Following the short term focus on adapting work environments to ensure safety and hygiene, decisions on property use for the longer term have turned to focusing on collaboration, productivity and efficiency. The great uncertainty however is the difficulty in predicting a change in people’s behaviour, if any, as a result of the pandemic. You could argue working from home is more attractive, and easier currently, while the majority of office workers and colleagues are doing the same. This could change once face-to-face meetings start and if diaries return to their pre-COVID-19 status. Alternatively, it could be seen that presenteeism will become a culture of the past, but fears of a recession and redundancies could overrule this.

What is clear, is the majority of issues that were high on businesses agenda pre COVID-19 still remain – employee wellbeing, environmental sustainability, agile working and digital transformation to name a few – and a focus on bringing about real positive change in these areas has been accelerated. Where there may have been industry resistance previously to the adoption of larger scale remote working, people have proven they do work at home and a trust in staff will remain important. 

2. Balancing work time between home and the office

Savills Office Fit survey in Spring 2020 showed that 89% of respondents felt the office will remain a necessity, however preferences on propensity to work from home post-lockdown was on average 2-3 days. This is the worst result for a corporate organisation as it’s not enough to radically review floor space, yet it would also require longer term investment in remote working requirements.

Weighing up investment in revamping offices and in greater adoption of technologies to support effective working in both of these environments is a challenge, although the focus should be on implementing measures and infrastructures that increase productivity. The initial lockdown experienced proved that people don’t necessarily need to commute every day to add value to an organisation and there is an opportunity for businesses to allow people to work in a place that best suits the task they need to do.

Flexi Offices conducted a similar survey looking at 'What role does the office have to play in the future of work?', with a large proportion of respondents from professional services firms. 56% reported that they will be encouraging more flexible working hours going forward. This was echoed by general trends to place a bigger focus on wellbeing, flexibility and an increased allowance for staff to work from home.

We expect people led considerations will play a greater factor in decision making. The balance of keeping staff happy, healthy and safe versus making effective financial decisions may however lead to the ‘butting of heads’ of many HR and Finance Directors during this process. There are limits to balancing the best of both worlds and giving staff an opportunity to voice their priorities will be a useful tool. 

3. To what extent will we see a seismic shift in the way we work?

Agile working

Many professional services firms have developed an ‘always on’ culture to meet growing client demands and challenging growth targets. As a result, increasingly longer hours and work demands have eaten into people’s family time, personal time and head space. Yet productivity hasn’t necessarily increased, if anything it has worsened in line with the UK’s slowdown in productivity. A positive impact of COVID-19 should be on improving quality of life and enabling people to take steps to rebalance their priorities in and out of work.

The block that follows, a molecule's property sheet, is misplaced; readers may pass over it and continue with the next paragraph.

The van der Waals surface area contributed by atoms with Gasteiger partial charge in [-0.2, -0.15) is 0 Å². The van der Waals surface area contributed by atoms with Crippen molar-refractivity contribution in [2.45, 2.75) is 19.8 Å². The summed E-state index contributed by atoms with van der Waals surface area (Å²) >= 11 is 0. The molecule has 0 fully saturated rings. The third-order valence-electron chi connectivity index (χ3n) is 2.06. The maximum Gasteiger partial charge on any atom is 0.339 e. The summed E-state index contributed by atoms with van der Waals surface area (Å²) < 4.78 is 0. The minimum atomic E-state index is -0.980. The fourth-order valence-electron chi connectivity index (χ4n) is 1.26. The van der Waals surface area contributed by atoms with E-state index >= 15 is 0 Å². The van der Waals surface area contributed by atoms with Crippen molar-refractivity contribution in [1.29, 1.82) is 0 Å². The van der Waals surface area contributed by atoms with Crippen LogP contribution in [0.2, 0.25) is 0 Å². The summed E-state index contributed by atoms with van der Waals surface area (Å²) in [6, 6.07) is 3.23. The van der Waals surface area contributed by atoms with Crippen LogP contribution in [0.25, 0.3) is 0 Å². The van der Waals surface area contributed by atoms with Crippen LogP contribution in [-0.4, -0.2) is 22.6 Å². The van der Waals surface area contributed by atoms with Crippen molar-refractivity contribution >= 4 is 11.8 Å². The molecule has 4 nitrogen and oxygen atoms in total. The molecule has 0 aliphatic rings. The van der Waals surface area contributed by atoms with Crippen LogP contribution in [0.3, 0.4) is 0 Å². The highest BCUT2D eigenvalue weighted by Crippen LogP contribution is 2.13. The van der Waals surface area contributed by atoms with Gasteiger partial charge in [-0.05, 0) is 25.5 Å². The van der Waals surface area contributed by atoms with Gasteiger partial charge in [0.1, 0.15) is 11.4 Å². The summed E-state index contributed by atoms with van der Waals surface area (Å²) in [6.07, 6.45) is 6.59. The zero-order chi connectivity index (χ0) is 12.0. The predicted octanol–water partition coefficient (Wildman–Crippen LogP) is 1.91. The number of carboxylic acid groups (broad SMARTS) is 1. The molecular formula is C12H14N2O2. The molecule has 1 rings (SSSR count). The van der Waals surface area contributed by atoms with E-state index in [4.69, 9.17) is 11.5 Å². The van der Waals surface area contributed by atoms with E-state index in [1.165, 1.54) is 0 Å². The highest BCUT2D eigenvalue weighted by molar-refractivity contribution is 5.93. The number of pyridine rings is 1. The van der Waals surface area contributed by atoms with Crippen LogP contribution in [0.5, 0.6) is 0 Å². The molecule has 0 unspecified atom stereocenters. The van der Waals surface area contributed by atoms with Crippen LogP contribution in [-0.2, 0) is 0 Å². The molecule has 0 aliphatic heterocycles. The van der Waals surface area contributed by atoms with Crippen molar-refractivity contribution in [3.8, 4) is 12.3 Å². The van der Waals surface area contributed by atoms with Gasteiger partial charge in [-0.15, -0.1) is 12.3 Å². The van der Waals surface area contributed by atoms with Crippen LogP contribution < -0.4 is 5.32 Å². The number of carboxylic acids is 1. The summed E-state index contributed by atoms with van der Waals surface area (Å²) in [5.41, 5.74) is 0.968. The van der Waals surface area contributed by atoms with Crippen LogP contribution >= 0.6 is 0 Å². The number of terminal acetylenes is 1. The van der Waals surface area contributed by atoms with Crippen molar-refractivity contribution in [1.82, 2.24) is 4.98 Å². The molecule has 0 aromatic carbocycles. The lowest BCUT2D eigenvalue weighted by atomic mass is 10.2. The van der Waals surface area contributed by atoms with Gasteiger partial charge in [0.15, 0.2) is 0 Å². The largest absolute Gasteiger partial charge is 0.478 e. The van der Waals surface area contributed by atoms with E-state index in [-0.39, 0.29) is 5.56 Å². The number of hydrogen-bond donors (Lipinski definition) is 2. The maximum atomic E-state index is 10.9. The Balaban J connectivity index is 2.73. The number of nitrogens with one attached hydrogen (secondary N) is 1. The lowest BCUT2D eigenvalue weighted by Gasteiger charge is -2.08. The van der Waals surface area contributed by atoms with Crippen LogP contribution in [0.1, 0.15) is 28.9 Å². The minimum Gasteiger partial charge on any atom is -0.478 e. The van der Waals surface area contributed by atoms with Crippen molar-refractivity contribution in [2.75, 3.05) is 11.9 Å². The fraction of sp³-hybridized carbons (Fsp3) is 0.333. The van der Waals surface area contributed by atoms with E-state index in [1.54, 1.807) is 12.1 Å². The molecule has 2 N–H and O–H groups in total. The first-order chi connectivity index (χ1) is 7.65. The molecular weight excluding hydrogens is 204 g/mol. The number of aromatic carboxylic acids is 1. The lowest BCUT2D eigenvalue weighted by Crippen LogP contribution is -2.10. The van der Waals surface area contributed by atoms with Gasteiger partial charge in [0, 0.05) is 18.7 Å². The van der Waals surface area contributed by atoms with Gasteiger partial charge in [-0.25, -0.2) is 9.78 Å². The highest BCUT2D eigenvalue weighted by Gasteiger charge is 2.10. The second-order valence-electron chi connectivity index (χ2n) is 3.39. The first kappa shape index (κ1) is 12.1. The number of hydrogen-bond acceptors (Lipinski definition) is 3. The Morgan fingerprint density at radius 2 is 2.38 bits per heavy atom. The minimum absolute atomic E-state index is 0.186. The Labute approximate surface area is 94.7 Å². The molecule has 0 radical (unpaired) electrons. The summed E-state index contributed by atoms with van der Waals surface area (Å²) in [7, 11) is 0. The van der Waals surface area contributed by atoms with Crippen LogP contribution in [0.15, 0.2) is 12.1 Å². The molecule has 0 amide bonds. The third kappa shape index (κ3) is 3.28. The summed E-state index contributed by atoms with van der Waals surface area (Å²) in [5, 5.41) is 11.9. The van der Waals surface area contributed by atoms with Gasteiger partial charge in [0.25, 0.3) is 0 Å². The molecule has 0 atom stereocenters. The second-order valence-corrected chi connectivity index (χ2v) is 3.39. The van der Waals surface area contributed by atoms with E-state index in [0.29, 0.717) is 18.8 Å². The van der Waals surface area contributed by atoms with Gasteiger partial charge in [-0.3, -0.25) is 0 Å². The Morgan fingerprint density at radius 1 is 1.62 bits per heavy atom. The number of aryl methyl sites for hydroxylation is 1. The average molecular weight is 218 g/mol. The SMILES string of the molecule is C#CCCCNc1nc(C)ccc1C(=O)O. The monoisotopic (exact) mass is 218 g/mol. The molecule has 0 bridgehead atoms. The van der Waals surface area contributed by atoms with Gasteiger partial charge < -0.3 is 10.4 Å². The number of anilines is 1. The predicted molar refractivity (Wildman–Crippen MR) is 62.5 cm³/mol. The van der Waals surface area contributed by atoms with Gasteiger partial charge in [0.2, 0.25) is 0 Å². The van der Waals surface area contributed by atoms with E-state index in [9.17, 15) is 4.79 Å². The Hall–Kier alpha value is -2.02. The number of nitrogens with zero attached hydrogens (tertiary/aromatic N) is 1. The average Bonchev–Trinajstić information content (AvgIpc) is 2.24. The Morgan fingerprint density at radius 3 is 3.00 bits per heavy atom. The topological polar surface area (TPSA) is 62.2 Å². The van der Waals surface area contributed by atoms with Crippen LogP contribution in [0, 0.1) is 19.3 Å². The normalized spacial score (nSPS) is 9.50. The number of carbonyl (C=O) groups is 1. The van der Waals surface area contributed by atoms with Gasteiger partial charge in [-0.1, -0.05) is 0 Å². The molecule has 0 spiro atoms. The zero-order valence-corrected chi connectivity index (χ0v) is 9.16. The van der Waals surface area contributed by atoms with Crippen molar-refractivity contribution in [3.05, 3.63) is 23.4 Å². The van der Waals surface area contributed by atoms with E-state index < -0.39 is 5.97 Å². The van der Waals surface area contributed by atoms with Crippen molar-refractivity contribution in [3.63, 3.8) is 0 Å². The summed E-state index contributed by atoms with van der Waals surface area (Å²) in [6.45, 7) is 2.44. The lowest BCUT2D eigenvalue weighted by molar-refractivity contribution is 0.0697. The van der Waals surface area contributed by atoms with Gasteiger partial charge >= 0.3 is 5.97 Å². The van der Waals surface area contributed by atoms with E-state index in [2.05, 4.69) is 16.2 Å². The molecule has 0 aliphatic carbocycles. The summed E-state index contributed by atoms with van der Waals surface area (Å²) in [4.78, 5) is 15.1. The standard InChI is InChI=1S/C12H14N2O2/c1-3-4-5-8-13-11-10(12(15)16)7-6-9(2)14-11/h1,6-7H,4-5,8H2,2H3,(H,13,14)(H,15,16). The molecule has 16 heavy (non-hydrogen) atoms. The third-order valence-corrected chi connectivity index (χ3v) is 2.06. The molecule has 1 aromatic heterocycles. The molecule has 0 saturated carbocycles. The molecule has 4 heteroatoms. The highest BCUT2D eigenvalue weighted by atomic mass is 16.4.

Reflecting on the suggested demand for increased remote working from staff themselves, a move from a proportion of staff working from home a few days a month, to the majority working from home 2 or 3 days a week going forward is actually quite a dramatic change.

Property costs, locations and leases

The property market has general trends in responding to a recession and we have seen some of these play out already. Mat Oakley described observing a decline in leasing, a rise in property vacancies and businesses looking at their occupancies – both to sub-let space or return to landlords - and a reduction in developments.

Property costs typically represent 10-15% of operating costs and there will be clear challenge to boards and leadership teams on their use of property space versus their investment in technology in order to increase productivity. Flexioffices survey revealed a huge intent amongst London based companies who are in a position to consider their office space, with 36% looking to move out of the city of London - this is a large number considering the logistical challenges this brings. A hub and spoke model is an alternative, however this is much easier in theory than in practice, especially for existing companies.

Flexible office space has been rising in prominence and despite a temporary reduction in demand, interest levels are expected to rise above pre COVID-19 levels. There may well be an increase in interest from corporate company’s requesting serviced work space, especially if a network is available regionally.

Overall we expect companies will seek where possible to reduce their footprint, and for businesses with upcoming lease negotiations, tenants may have the upper hand. Also, where recruitment has been a big challenge for many industries in the recent decade, greater home-working could unlock much bigger workforce pools, and at a lower cost to premium city salaries.   

Conclusion

Considering the future of the office and the extent to which its use should evolve divides opinion. Many anticipate a steady return to previous working patterns, but others visualise offices being used only for collaboration. Either way, there is a strong opportunity to capitalise on the positive impacts of COVID-19 and financial costs are not the only metric. Staff engagement measures to monitor happiness and morale, as well as sustainably measures will help organisations to address productivity concerns and support with a reduction in staff turnover.

We could see a longer term move towards smaller offices or businesses, with increased agile working and technology to become an enabler of unlocking productivity. Perhaps most important however, is a modern office that reflects a workforce, and no two workforces are the same.